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Re: None



Here is a version without rich text. Does that solve the problem?
Clive

-----Original Message-----
From: Rick Roush <rroush@waite.adelaide.edu.au>
To: Jane Evans <jevans@thenet.co.nz>
Date: Monday, 15 February 1999 22:19
Subject: Re: None

Again, whether pusztai made a mistake previously is not the issue now.

When you write:
"because BOTH transgenic and mixing experiments showed a problem, "
this is in contradiction to all the accounts i am receiving from the UK.

Here is an example:

"
Urgent Press briefing re: Dr. Arpad Pusztai
For more information please contact Luke Anderson on: 07957 188621

The intention of this briefing is to clarify some of the key points which
are
being overlooked in the discussions centred on the research of Dr. Arpad
Pusztai:

1. Jack Cunningham has repeatedly said that It is simply not sensible to
conclude that if a laboratory experiment with a known toxin added caused
damage to rats, that all other GM potatoes are therefore unsafe. He has
clearly not looked at the science, nor it seems have many of the other
so-called experts who have repeated the same argument. The potatoes which
had
the snowdrop lectin (GNA) added to them did not affect the rats in the same
way
as the potatoes genetically engineered with the snowdrop lectin even
though the
lectin was present in equal concentrations in both. This points to the
process
of genetic engineering itself.

2. The snowdrop lectin was used precisely because it was not thought to be
toxic to mammalian systems. Dr. Pusztai, the world authority on lectins, had
been working with the snowdrop lectin for seven years and had high hopes for
its potential use in food crops. Indeed, the snowdrop lectin has been
genetically engineered into a number of crops with a view to
commercialisation
(e.g. rice and oilseed rape). Cabbages genetically engineered with this
lectin
are being grown in trials this year in Holland.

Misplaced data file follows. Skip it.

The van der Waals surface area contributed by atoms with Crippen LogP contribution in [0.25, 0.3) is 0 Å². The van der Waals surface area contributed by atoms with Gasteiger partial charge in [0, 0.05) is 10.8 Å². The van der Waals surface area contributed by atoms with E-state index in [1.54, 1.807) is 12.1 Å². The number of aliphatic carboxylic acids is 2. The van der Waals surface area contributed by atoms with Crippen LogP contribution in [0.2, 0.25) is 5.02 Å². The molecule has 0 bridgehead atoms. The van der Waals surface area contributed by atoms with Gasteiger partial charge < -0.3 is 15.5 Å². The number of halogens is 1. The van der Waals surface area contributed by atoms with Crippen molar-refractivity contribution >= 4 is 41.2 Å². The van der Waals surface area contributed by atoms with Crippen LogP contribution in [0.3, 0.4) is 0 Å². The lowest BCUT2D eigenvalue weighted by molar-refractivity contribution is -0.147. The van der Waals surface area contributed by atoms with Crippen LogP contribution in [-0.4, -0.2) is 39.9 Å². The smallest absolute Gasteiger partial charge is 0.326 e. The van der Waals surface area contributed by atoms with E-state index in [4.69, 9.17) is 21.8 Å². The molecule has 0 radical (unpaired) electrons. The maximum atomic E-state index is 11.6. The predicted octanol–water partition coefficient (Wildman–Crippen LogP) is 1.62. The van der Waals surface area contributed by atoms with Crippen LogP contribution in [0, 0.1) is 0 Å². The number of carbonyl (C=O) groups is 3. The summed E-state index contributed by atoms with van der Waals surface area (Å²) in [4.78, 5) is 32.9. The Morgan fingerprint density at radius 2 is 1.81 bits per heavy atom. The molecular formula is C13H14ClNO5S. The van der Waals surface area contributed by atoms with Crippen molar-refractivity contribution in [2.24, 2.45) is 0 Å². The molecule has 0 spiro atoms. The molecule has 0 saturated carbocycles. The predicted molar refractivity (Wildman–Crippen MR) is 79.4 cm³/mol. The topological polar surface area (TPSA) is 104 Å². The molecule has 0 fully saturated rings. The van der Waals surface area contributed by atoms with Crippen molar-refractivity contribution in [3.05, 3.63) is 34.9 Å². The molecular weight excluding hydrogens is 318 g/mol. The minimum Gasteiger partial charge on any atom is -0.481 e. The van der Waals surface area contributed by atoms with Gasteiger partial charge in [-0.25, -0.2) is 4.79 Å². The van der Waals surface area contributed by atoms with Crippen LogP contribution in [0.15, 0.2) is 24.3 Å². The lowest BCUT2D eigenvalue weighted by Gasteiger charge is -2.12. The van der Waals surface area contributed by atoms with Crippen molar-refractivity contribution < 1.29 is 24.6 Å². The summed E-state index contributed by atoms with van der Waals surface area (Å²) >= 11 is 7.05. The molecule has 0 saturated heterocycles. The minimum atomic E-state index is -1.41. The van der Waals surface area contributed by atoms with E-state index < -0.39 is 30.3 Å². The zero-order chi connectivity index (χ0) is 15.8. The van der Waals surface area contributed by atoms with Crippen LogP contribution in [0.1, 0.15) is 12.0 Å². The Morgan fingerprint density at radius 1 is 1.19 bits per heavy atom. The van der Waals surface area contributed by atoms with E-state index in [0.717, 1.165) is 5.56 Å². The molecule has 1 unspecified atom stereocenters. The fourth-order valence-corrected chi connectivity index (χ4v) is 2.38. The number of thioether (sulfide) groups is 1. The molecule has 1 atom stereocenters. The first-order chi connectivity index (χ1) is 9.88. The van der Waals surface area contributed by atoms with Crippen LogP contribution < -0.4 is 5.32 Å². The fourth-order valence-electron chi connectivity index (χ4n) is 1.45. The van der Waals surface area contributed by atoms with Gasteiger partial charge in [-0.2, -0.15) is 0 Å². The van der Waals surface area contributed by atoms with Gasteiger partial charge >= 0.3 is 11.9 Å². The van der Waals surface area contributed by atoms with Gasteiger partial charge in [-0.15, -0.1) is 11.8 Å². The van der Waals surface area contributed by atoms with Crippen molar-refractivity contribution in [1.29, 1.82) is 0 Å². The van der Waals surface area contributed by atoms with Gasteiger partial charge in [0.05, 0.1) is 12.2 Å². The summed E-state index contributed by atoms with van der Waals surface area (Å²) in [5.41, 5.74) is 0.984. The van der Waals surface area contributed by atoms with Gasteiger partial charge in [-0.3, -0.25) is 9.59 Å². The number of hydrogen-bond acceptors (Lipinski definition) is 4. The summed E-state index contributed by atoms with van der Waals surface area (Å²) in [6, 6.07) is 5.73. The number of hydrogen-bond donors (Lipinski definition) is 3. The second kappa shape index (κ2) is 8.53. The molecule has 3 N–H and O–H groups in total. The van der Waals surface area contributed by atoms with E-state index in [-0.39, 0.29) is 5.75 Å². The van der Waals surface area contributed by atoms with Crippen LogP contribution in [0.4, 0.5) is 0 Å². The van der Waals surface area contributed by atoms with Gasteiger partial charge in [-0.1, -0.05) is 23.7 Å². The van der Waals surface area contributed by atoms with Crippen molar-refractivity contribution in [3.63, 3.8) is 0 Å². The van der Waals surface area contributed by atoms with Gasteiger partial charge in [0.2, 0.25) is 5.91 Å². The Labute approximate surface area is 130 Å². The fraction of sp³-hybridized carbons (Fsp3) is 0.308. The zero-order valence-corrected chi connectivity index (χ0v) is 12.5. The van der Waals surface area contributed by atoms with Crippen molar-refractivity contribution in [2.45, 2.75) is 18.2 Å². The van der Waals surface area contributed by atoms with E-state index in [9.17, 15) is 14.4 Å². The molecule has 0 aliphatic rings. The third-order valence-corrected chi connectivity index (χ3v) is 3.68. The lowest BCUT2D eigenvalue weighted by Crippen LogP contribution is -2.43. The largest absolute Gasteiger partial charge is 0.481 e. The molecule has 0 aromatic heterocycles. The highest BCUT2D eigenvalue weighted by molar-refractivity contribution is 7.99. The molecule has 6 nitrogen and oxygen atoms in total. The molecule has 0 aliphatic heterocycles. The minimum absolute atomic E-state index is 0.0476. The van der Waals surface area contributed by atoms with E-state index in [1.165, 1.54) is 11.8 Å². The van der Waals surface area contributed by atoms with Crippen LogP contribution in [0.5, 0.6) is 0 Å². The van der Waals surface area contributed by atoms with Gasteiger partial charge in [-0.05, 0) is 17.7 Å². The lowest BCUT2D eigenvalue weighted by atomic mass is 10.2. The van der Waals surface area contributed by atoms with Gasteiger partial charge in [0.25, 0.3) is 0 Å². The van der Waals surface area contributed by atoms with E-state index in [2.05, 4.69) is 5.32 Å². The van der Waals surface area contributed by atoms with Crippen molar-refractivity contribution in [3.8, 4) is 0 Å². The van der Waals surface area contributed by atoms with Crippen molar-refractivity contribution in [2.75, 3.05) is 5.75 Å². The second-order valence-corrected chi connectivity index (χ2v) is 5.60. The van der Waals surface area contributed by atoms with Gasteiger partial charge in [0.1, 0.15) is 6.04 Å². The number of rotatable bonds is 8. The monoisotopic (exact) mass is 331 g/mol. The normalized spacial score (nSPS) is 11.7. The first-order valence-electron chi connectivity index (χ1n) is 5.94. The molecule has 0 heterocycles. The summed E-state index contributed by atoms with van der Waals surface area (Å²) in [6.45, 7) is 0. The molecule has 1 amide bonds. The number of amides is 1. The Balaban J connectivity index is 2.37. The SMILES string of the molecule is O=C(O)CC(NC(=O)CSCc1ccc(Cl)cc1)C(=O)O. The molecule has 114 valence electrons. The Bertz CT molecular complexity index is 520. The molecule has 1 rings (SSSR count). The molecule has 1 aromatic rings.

3. Unlike the snowdrop lectin, ConA (the lectin taken from the Jackbean) is
known to be toxic to mammalian systems. For this reason it was never
seriously
considered by Dr. Pusztai for use in food crops. This was a source of much
confusion last August when the Rowett Institute told the press that these
experiments had involved potatoes genetically engineered with the jackbean
lectin. Dr. Pusztai never suggested that he was using potatoes genetically
engineered with this lectin. Potatoes which had the jackbean lectin added
were
used in the experiments to test the responsiveness of the immune system
precisely because, being toxic, they stimulate it. Nor did Dr. Pusztai
accept
that he was muddled or confused about the experiments. This is backed by the
twenty one distinguished scientists from twelve countries who looked in
detail
at the data. The reason that Dr. Pusztai was not able to clear up this
confusion at the time was that he was sacked and threatened with legal
action
if he spoke out.

4. Lectins are used in genetically engineered food that we are eating in
the UK
right now. Many crops, such as maize for example, have been genetically
engineered with the Bt toxin, now understood to be a form of lectin.
Genetically engineered Bt crops were grown last year on 7.7 million hectares
worldwide (mostly in the US). We are eating this Bt maize in the UK, and it
has
not been tested to see if it has similar effects. In fact, talk as it might
about the long regulatory process that GM products need to go through before
they are approved, the government does not at present require that GM foods
undergo thorough feed trials.

5. This is based on a concept called substantial equivalence, which
effectively means that if a GM product is seen to be grossly similar to a
non-GM product, it does not need to be thoroughly tested (on the assumption
that it we be no more dangerous than its non GM equivalent). The GM potatoes
that were being tested by Pusztai were declared by the Rowett Institute to
be
substantially equivalent therefore by the governments own criteria they
would
not have been subject to the long-term trials carried out by Pusztai and his
team. The effect on the mammalian system would not therefore have been
discovered within the present regulatory framework.

6. Cunningham has also said that The scientists who spoke out have not as
yet